Double Fantasy was out the 17th November 1980,released by John Lennon and Yoko Ono after 5 years of silence. It is the seventh and final studio album released by Lennon (apart from his work with The Beatles)
During his lifetime. Though initially poorly received, the album is notable for its association with Lennon’s murder three weeks after its release, whereupon it became a worldwide commercial success, and went on to win the 1981 Album of the Year at the 24th Annual Grammy Awards.
Let’s talk about John and Yoko’s Double Fantasy. Can you separate how it felt making the album from what happened afterwards?
Absolutely I can. Because the two emotions on either side of Dec. 8th are really weighty. There’s a great amount of joy on one side and just terrible tragic feelings on the other. And scars that have yet to go away and probably never will. But it’s easy to separate between the two. Because I was working with him right up to the last day and the last night, there’s a certain line drawn there. It drew a line in my life.
As it did everyone’s, yours more directly and explicitly. How was he in the sessions? From what I gathered, happy to be back at work, the long sabbatical is over, back in the game, future looking good.
There’s plenty of other material bouncing around. Some people have heard it, other things no one’s ever heard. There’s a lot of material from the Double Fantasy sessions, a ton of things—nothing really complete. A lot of jams, a lot of Beatles songs.
That’s all up to Yoko, what she wants to do with it. As it gets later and later in her life, I’m doubting [anything will come out]. I keep asking—she and I are in touch all the time—and I keep asking if we can go back to the [Nov. 28, 1974] Madison Square Garden concert and dig into that thing and make it work. It was released, but doesn’t sound all that good. There’s a lot of footage that wasn’t used. There’s all kinds of gems there that fans would love. It’s an important statement, that concert, and she’s like, “Let’s do it next year, let’s do it next year.”
Listen to John Lennon and Elton John singing “I Saw Her Standing There” at Madison Square Garden.
Oh, yeah, absolutely. In more ways than one. We finished that record and he told me that he wouldn’t see me ’til after the new year to work on some more stuff. And within two-and-a-half weeks he was calling me up saying, “What are you doing?” I said, “Aren’t you supposed to be in Bermuda?” He said, “Ah, you know what, once I get rolling I can’t stop. So, let’s go back [in the studio].” I was already doing another project for RCA and he asked me to move it around so I could start doing that at 9 at night and we’d start working [together]at noon. And I did.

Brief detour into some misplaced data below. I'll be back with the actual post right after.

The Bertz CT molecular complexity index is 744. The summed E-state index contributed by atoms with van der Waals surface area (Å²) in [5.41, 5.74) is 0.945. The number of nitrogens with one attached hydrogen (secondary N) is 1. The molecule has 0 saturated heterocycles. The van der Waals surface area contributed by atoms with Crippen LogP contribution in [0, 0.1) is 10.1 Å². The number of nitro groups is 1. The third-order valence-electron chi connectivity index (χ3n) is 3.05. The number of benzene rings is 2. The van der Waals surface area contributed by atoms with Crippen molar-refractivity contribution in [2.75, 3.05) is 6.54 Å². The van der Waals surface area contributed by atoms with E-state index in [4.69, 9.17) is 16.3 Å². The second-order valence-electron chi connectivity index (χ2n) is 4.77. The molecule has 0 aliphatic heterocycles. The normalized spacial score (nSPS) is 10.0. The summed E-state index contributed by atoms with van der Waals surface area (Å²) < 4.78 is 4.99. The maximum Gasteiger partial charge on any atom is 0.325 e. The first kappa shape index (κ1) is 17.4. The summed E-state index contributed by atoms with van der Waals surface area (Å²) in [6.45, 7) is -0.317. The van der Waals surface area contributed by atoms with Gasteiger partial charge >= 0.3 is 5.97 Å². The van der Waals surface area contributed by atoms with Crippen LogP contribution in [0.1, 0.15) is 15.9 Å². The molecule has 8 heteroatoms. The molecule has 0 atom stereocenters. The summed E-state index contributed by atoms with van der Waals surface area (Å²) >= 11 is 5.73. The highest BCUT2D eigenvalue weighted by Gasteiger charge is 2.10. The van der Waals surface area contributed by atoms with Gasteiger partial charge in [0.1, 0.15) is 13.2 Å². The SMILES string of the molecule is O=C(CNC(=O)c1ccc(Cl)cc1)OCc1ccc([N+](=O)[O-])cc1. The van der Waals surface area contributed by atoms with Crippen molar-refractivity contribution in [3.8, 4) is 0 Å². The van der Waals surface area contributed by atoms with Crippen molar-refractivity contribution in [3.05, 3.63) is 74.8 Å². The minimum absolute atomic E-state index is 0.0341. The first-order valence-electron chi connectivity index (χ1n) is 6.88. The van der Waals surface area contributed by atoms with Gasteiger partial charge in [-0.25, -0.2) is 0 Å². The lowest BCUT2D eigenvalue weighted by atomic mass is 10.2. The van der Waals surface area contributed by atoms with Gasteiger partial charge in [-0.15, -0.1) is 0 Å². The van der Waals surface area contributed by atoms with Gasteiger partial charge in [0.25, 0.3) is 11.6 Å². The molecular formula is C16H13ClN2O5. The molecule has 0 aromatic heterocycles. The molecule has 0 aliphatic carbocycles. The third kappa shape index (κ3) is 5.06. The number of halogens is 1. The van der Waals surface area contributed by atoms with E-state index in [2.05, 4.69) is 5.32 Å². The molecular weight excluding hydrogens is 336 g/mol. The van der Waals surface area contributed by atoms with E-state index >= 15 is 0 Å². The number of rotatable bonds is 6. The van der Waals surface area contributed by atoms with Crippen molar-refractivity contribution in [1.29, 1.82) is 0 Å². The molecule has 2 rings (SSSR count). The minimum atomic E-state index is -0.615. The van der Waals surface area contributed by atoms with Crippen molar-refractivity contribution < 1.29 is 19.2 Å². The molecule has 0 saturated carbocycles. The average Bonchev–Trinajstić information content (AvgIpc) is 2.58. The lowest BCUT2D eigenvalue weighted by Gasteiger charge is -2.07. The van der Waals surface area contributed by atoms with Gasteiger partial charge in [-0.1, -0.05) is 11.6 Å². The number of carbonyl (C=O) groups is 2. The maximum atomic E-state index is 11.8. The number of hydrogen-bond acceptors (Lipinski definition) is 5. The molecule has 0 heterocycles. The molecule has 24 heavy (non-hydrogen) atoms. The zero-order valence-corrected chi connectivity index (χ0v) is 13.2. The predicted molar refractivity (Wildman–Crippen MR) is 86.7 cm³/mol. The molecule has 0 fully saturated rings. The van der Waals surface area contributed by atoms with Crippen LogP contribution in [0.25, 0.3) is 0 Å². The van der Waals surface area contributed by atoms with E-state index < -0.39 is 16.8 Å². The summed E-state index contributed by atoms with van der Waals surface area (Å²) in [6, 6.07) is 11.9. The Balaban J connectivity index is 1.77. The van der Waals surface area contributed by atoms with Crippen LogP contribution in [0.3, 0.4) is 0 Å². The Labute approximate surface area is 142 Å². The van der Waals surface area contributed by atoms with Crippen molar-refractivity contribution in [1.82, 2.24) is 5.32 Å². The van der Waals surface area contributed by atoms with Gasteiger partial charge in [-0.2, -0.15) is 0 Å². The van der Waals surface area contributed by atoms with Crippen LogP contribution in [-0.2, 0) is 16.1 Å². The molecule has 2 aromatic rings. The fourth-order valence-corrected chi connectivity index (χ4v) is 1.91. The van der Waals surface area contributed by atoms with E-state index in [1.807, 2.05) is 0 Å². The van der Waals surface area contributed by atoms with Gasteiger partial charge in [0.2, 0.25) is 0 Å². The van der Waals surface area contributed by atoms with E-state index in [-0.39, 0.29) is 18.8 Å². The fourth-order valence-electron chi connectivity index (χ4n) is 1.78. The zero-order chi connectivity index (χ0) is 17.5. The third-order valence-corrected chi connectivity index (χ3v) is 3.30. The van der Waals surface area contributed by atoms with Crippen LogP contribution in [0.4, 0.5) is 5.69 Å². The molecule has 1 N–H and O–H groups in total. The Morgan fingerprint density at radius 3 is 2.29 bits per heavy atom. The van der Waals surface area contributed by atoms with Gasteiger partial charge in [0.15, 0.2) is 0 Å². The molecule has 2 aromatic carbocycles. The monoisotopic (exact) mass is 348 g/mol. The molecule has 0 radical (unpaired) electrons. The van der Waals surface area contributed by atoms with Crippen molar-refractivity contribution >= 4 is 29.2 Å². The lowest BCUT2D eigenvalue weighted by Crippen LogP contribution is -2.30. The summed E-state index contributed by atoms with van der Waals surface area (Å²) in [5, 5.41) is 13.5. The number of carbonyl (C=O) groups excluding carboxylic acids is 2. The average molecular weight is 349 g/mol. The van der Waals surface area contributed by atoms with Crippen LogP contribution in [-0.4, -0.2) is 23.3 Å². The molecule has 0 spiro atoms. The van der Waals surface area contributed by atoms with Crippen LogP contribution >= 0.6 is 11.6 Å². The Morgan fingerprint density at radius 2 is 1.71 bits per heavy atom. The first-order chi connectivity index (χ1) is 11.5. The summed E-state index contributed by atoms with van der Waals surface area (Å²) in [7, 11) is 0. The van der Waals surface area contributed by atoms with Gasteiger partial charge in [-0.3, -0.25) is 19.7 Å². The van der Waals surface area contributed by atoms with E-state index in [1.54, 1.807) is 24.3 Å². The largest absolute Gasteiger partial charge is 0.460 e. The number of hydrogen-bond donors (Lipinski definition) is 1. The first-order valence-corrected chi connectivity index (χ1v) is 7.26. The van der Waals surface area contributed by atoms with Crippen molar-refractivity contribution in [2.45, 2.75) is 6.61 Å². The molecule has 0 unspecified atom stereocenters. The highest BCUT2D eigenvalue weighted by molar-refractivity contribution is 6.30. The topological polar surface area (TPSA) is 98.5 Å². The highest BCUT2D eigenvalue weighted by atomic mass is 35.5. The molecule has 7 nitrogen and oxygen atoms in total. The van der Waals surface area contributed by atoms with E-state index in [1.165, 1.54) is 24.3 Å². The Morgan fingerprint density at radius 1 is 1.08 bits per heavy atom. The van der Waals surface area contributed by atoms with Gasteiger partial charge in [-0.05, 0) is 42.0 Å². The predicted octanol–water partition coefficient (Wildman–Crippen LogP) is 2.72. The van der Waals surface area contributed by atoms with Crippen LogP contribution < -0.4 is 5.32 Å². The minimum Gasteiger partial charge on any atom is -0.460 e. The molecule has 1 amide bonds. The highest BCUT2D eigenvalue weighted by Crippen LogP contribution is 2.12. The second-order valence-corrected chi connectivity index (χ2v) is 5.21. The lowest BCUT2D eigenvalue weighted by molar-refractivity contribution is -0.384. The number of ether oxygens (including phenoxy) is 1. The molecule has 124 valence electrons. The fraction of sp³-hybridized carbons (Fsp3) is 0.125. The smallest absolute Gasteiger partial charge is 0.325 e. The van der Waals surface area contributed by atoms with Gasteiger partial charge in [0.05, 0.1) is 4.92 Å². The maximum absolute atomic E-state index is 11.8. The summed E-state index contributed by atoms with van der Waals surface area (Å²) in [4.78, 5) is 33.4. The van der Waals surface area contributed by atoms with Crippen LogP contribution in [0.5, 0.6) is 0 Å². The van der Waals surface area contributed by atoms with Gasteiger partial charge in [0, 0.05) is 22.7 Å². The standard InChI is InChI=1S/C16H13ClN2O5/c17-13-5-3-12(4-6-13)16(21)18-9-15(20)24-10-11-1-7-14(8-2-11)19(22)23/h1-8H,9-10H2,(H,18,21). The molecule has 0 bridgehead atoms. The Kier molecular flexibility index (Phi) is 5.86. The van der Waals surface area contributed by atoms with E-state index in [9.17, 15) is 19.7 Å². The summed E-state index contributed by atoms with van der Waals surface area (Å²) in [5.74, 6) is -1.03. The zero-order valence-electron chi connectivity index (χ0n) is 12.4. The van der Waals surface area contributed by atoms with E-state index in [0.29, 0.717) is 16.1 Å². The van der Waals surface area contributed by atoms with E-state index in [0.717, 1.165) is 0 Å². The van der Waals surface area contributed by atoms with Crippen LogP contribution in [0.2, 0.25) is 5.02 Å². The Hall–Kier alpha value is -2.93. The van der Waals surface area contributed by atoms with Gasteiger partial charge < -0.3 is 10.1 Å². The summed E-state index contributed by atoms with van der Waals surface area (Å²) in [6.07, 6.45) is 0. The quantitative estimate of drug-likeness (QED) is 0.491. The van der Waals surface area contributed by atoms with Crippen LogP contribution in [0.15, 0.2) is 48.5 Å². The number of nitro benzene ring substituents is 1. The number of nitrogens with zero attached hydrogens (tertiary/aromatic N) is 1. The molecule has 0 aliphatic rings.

Listen to “Watching the Wheels” from Double Fantasy
The album came three weeks before he was shot. I know you were back in the studio, working on “Walking on Thin Ice.” What was the vibe like?
First of all, he wanted no one else in the studio except whatever assistant I wanted. He wanted to just experiment. He wanted me to both produce and engineer and we were basically just going to sit in the room and have fun. I had Mark Antonio come in to assist me. John said, “Let’s listen to some loops we have here and there.” We had a drum track and a bass track and some other instruments going for what turned out to be “Walking on Thin Ice.” I cut a loop for that, drum loops and guitar loops, and basically John and I played guitar over those loops. This is like what you imagine kids doing in their basement, but we were in a real room where we could just go crazy and do whatever we wanted and do it all ourselves. It was actually a guitar solo we were both playing at the same time. Then there was the rapping over it, the poetry reading, the Yoko thing, and we were pretty much through and we finished it. That was the beginning of a bunch of stuff we had planned. But it started and ended right there with that one.
Listen to “Woman” from John and Yoko’s Double Fantasy
Related: That day in December 1980 that we can never forget
John and Yoko with Douglas (at bottom right)
So, there’s nothing else that might come out of those sessions?
In the summer of 1980, Lennon made a sailing trip through treacherous waters from Newport, Rhode Island, to Bermuda. During the journey, Lennon’s yacht encountered a prolonged severe storm, most of the crew eventually succumbed to profound fatigue and seasickness. Lennon (free of seasickness) was eventually forced to take the yacht’s wheel alone for many hours. Lennon found this terrifying but invigorating. It had the effect of both renewing his confidence and making him contemplate the fragility of life. As a result, he began to write new songs and reworked earlier demos.
He commented later, ‘I was so centered after the experience at sea that I was tuned in to the cosmos – and all these songs came!’ Ono also wrote many songs, inspired with new confidence after Lennon had stated that he believed that contemporary popular music such as The B-52’s “Rock Lobster” bore similarities to Ono’s earlier work.
The couple decided to release their work on the same album, the first time they had done so since 1972’s politically charged Some Time in New York City. In stark contrast to that album, Double Fantasy (subtitled A Heart Play) was a collection of songs wherein husband and wife would conduct a musical dialogue. The album took its title from a species of freesia, seen in the Bermuda Botanical Gardens, whose name Lennon regarded as a perfect description of his marriage to Ono.